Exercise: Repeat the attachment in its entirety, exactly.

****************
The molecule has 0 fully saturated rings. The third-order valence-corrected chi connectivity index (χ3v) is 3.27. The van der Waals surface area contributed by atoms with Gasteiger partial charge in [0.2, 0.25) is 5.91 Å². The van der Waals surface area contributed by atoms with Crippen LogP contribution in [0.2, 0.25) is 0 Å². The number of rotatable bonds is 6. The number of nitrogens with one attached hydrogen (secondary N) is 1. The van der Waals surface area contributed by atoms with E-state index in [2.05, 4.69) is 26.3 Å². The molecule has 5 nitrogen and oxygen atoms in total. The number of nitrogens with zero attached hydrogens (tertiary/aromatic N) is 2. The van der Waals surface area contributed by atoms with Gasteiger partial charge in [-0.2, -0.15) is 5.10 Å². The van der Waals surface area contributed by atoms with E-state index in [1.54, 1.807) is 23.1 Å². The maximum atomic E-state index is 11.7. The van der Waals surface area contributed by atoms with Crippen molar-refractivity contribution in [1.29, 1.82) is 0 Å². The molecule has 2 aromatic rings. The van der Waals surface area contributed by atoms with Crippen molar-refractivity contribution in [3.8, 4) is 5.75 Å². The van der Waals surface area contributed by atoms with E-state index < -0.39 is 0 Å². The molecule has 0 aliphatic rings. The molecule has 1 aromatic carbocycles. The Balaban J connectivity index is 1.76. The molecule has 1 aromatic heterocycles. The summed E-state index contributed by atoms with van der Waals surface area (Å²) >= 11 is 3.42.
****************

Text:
The molecule has 0 fully saturated rings. The third-order valence-corrected chi connectivity index (χ3v) is 3.27. The van der Waals surface area contributed by atoms with Gasteiger partial charge in [0.2, 0.25) is 5.91 Å². The van der Waals surface area contributed by atoms with Crippen LogP contribution in [0.2, 0.25) is 0 Å². The number of rotatable bonds is 6. The number of nitrogens with one attached hydrogen (secondary N) is 1. The van der Waals surface area contributed by atoms with E-state index in [2.05, 4.69) is 26.3 Å². The molecule has 5 nitrogen and oxygen atoms in total. The number of nitrogens with zero attached hydrogens (tertiary/aromatic N) is 2. The van der Waals surface area contributed by atoms with Gasteiger partial charge in [-0.2, -0.15) is 5.10 Å². The van der Waals surface area contributed by atoms with E-state index in [1.54, 1.807) is 23.1 Å². The maximum atomic E-state index is 11.7. The van der Waals surface area contributed by atoms with Crippen molar-refractivity contribution in [1.29, 1.82) is 0 Å². The molecule has 2 aromatic rings. The van der Waals surface area contributed by atoms with Crippen molar-refractivity contribution in [3.8, 4) is 5.75 Å². The van der Waals surface area contributed by atoms with E-state index < -0.39 is 0 Å². The molecule has 0 aliphatic rings. The molecule has 1 aromatic carbocycles. The Balaban J connectivity index is 1.76. The molecule has 1 aromatic heterocycles. The summed E-state index contributed by atoms with van der Waals surface area (Å²) >= 11 is 3.42.